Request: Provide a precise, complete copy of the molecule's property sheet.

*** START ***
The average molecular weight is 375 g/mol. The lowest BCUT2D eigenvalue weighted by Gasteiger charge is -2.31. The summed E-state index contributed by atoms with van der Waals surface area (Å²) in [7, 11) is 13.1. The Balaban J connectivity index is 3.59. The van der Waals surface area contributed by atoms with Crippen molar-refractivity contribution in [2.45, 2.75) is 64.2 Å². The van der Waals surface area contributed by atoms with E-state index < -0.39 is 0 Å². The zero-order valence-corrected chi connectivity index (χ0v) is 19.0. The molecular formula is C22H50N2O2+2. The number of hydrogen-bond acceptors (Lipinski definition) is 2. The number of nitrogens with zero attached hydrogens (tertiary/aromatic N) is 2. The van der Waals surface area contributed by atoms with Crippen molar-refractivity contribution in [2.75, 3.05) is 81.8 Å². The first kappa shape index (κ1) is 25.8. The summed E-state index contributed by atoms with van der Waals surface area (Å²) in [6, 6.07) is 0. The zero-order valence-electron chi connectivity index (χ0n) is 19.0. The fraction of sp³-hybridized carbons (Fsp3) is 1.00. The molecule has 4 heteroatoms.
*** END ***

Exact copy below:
The average molecular weight is 375 g/mol. The lowest BCUT2D eigenvalue weighted by Gasteiger charge is -2.31. The summed E-state index contributed by atoms with van der Waals surface area (Å²) in [7, 11) is 13.1. The Balaban J connectivity index is 3.59. The van der Waals surface area contributed by atoms with Crippen molar-refractivity contribution in [2.45, 2.75) is 64.2 Å². The van der Waals surface area contributed by atoms with E-state index < -0.39 is 0 Å². The zero-order valence-corrected chi connectivity index (χ0v) is 19.0. The molecular formula is C22H50N2O2+2. The number of hydrogen-bond acceptors (Lipinski definition) is 2. The number of nitrogens with zero attached hydrogens (tertiary/aromatic N) is 2. The van der Waals surface area contributed by atoms with Crippen molar-refractivity contribution in [2.75, 3.05) is 81.8 Å². The first kappa shape index (κ1) is 25.8. The summed E-state index contributed by atoms with van der Waals surface area (Å²) in [6, 6.07) is 0. The zero-order valence-electron chi connectivity index (χ0n) is 19.0. The fraction of sp³-hybridized carbons (Fsp3) is 1.00. The molecule has 4 heteroatoms.